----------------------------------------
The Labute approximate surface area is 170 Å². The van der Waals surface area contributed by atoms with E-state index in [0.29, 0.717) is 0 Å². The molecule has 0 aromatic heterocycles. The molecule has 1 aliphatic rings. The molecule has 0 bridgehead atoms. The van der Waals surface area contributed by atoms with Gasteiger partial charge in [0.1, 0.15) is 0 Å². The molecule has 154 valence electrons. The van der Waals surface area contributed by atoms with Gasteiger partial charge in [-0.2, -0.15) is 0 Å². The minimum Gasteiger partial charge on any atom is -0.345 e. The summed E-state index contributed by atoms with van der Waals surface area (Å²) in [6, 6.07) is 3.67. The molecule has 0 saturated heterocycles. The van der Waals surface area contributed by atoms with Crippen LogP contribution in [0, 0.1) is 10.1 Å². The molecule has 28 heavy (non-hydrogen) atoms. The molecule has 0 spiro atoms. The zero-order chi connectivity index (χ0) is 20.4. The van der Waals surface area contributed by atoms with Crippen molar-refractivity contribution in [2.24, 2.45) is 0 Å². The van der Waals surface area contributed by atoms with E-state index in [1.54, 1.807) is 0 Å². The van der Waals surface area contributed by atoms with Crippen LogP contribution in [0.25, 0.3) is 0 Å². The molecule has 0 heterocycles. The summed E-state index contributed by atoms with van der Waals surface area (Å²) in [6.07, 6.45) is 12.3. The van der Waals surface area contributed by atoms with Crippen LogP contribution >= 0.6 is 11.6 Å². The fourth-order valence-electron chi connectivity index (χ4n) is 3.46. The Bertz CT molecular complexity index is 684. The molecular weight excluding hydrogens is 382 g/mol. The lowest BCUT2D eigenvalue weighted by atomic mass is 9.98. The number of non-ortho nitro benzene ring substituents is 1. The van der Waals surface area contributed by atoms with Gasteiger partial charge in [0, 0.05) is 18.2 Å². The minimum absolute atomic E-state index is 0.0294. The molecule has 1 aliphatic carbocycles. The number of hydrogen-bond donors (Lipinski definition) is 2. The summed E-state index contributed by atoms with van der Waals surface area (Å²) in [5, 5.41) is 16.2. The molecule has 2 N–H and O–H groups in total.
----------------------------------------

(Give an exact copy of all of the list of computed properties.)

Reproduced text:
The Labute approximate surface area is 170 Å². The van der Waals surface area contributed by atoms with E-state index in [0.29, 0.717) is 0 Å². The molecule has 0 aromatic heterocycles. The molecule has 1 aliphatic rings. The molecule has 0 bridgehead atoms. The van der Waals surface area contributed by atoms with Gasteiger partial charge in [0.1, 0.15) is 0 Å². The molecule has 154 valence electrons. The van der Waals surface area contributed by atoms with Gasteiger partial charge in [-0.2, -0.15) is 0 Å². The minimum Gasteiger partial charge on any atom is -0.345 e. The summed E-state index contributed by atoms with van der Waals surface area (Å²) in [6, 6.07) is 3.67. The molecule has 0 saturated heterocycles. The van der Waals surface area contributed by atoms with Crippen LogP contribution in [0, 0.1) is 10.1 Å². The molecule has 28 heavy (non-hydrogen) atoms. The molecule has 0 spiro atoms. The zero-order chi connectivity index (χ0) is 20.4. The van der Waals surface area contributed by atoms with Crippen molar-refractivity contribution in [2.24, 2.45) is 0 Å². The van der Waals surface area contributed by atoms with E-state index in [1.54, 1.807) is 0 Å². The van der Waals surface area contributed by atoms with Crippen LogP contribution in [0.25, 0.3) is 0 Å². The molecule has 0 heterocycles. The summed E-state index contributed by atoms with van der Waals surface area (Å²) in [6.07, 6.45) is 12.3. The van der Waals surface area contributed by atoms with Crippen LogP contribution >= 0.6 is 11.6 Å². The fourth-order valence-electron chi connectivity index (χ4n) is 3.46. The Bertz CT molecular complexity index is 684. The molecular weight excluding hydrogens is 382 g/mol. The lowest BCUT2D eigenvalue weighted by atomic mass is 9.98. The number of non-ortho nitro benzene ring substituents is 1. The van der Waals surface area contributed by atoms with Gasteiger partial charge in [0, 0.05) is 18.2 Å². The minimum absolute atomic E-state index is 0.0294. The molecule has 1 aliphatic carbocycles. The number of hydrogen-bond donors (Lipinski definition) is 2. The summed E-state index contributed by atoms with van der Waals surface area (Å²) in [5, 5.41) is 16.2. The molecule has 2 N–H and O–H groups in total.